During the morning we stopped at a Dhaba for a drink and something to eat - like a roadside cafe for the locals. We were initially a bit worried about eating at these places, but as long as what you eat is cooked its OK. The main thing is not to drink the water (or even brush you teeth in it) but use bottled water. The lunch stop was a bit more upmarket and we enjoyed some fabulous Indian food.

The rest of the day was very interesting (and hot) and although some of the bikes suffered mechanical problems, they were fixed on the side of the road. We finally arrived at Chandigarh where we were staying the night, 235kms from Delhi and a full day's ride. Next day we were heading out of the Indian Plains towards the Himalayan foothills and hopefully cooler weather.

Good place for a slideAs we left the flat lands the roads became narrower, and the trucks our main obstacle. We were overtaking them on blind bends on narrow roads with steep drop-offs (but mostly they would only be doing 15-20kph). At first it was a bit of a worry, but once you worked out the system of tooting first, you were (fairly) safe to overtake - they would mostly wave you though.

There were also cows, monkeys and goats to contend with - great fun! As we went higher, landslides were more visible and it wasn’t long before we came across a big one. Trucks were banked up either side - remembering the roads aren’t much wider than one truck - and the drop off the side was steep.

We weaved our way through the stopped trucks with very little room. When we got to the part where the actual landslide was I stalled the bike (in between two trucks) with both ends of the handlebars nearly touching - the trucks then started moving. Having stopped with the bike in 1st gear and holding the clutch lever in, the clutch would overheat in a short time and once stopped it was impossible to get neutral. (When I was riding pommy heaps in the 60's I learned to nudge it from 2nd to neutral on the overrun - McWebEditor)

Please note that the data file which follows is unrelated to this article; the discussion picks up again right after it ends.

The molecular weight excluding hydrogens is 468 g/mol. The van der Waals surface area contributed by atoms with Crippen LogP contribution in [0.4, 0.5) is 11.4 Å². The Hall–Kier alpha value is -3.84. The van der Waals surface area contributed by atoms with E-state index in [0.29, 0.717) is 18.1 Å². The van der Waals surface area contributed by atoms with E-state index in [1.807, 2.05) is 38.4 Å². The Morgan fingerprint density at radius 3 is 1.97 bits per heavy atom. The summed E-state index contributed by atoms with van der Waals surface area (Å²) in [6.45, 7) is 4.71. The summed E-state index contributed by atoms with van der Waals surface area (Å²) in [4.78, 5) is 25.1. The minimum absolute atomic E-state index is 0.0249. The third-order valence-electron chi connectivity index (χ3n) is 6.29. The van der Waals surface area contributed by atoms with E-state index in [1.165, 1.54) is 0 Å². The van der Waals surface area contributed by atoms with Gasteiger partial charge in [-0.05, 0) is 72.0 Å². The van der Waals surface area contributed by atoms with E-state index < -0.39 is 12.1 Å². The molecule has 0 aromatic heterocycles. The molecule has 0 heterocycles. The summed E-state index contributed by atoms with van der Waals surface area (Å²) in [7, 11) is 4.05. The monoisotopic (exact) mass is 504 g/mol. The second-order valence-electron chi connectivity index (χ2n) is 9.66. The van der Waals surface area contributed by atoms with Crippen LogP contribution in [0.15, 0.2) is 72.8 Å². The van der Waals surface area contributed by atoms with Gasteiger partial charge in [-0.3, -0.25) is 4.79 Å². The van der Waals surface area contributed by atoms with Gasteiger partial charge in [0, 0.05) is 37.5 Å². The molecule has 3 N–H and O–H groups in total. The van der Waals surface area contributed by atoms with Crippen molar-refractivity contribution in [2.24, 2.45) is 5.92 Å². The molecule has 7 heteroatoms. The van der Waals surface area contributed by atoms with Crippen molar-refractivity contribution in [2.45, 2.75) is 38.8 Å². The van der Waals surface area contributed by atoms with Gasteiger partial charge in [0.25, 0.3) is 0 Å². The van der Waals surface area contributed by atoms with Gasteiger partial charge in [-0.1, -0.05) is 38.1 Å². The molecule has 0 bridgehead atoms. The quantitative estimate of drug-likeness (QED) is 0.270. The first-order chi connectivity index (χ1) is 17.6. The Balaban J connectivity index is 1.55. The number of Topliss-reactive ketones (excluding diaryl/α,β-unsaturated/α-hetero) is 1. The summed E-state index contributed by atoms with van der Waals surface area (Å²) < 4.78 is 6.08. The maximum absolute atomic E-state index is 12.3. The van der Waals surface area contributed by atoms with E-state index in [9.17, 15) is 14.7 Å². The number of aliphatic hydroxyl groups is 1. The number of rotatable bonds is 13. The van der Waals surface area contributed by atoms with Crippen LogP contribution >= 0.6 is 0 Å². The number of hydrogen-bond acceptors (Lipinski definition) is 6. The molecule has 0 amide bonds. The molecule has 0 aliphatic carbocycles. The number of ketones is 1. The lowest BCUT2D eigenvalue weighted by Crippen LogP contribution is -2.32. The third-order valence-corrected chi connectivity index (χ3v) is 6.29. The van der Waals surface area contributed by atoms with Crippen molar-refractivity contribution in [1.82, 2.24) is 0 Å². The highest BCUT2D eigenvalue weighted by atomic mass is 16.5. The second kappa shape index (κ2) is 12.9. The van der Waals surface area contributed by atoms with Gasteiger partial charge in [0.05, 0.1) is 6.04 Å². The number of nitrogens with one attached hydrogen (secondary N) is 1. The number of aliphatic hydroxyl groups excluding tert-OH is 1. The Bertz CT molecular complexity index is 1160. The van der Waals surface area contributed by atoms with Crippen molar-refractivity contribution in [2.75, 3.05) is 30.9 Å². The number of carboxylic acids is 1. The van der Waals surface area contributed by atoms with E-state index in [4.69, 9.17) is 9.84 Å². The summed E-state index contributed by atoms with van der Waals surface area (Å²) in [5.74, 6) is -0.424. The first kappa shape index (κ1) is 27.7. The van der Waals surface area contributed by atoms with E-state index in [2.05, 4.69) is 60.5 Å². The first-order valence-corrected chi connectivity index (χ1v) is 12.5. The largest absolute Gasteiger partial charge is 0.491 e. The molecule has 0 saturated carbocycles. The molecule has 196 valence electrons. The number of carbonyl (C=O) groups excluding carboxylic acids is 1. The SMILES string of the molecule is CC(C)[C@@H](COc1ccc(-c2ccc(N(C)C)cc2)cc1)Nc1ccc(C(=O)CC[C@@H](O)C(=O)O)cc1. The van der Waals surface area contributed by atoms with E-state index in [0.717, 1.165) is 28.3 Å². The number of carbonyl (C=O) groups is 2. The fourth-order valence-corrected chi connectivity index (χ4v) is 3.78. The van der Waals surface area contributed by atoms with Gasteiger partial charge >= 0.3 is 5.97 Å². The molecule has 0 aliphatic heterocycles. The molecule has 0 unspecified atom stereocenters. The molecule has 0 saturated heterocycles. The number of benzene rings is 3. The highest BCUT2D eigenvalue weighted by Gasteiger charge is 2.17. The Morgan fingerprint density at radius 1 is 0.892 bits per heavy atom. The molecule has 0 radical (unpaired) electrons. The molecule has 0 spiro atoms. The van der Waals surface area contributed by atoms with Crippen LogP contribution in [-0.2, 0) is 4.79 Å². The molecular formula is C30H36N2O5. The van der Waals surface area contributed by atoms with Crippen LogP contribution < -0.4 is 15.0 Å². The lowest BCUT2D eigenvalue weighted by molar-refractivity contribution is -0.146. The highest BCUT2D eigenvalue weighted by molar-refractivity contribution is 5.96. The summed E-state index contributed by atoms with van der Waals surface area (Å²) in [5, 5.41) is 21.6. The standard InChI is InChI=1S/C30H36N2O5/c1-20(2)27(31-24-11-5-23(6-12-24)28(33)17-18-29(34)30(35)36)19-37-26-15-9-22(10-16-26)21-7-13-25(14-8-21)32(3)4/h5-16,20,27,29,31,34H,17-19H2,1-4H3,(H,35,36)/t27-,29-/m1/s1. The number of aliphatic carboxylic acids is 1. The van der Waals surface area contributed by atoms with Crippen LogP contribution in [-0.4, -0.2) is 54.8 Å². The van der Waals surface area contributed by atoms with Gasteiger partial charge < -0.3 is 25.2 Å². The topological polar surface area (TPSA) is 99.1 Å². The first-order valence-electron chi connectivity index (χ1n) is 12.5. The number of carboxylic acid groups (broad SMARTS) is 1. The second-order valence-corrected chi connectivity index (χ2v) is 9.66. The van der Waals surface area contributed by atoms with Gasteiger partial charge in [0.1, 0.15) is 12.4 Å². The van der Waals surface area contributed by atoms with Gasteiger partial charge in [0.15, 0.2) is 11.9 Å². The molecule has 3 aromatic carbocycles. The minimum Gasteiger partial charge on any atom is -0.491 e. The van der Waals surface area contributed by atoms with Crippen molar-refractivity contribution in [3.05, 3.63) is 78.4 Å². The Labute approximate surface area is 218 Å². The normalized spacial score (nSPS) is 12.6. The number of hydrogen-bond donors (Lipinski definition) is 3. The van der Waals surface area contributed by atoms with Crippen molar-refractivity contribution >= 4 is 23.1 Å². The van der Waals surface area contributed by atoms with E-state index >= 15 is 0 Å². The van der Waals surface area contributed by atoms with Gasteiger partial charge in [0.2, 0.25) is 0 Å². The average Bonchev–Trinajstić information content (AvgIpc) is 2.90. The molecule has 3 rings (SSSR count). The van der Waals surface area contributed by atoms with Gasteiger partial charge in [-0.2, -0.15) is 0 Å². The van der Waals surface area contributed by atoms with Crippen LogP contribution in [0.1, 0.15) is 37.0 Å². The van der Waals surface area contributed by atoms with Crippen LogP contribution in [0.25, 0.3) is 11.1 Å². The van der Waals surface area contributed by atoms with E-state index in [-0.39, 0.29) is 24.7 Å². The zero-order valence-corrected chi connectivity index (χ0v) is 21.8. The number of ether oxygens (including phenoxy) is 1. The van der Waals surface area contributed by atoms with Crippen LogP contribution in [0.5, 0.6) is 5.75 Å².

So the only to get it into neutral was to stall it, put it into neutral by hand and then kick it into life. I could then idle away waiting to go. When the time was right I’d then put it into 1st gear, and take off, this as you can imagine, made life interesting sometimes.

I got Chris to hop off and I was trying to get the bike in a better position to kick over when our Indian guide came running over and told her to hop in the back-up vehicle quick. The side of the mountain was starting to slide again, luckily I didn’t know and took my time getting the bike going again - 1st kick. I then took off down the mountain road with a clear run as the trucks were left behind.

The roads might have been getting narrower, more potholed etc, but the view were getting better and better.
It took us most of the day to do 140kms, we stayed the night in Bilaspur at a great hotel overlooking a huge lake and mountains, even had a balcony!

Peaceful river valleyNext day the riding was getting better, going a little higher all the time through some beautiful scenery, eventually riding through a tunnel around 3kms long which took us into the Kulu Valley, which is very steep in places. It was very picturesque and followed the world renowned Beas River. It was a great day's riding with locals waving to us from villages that we were passing through. The dirt and the diesel from the trucks gave us very dirty faces by the end of the day, yet we would pass school children immaculately dressed (a lot of the time in white).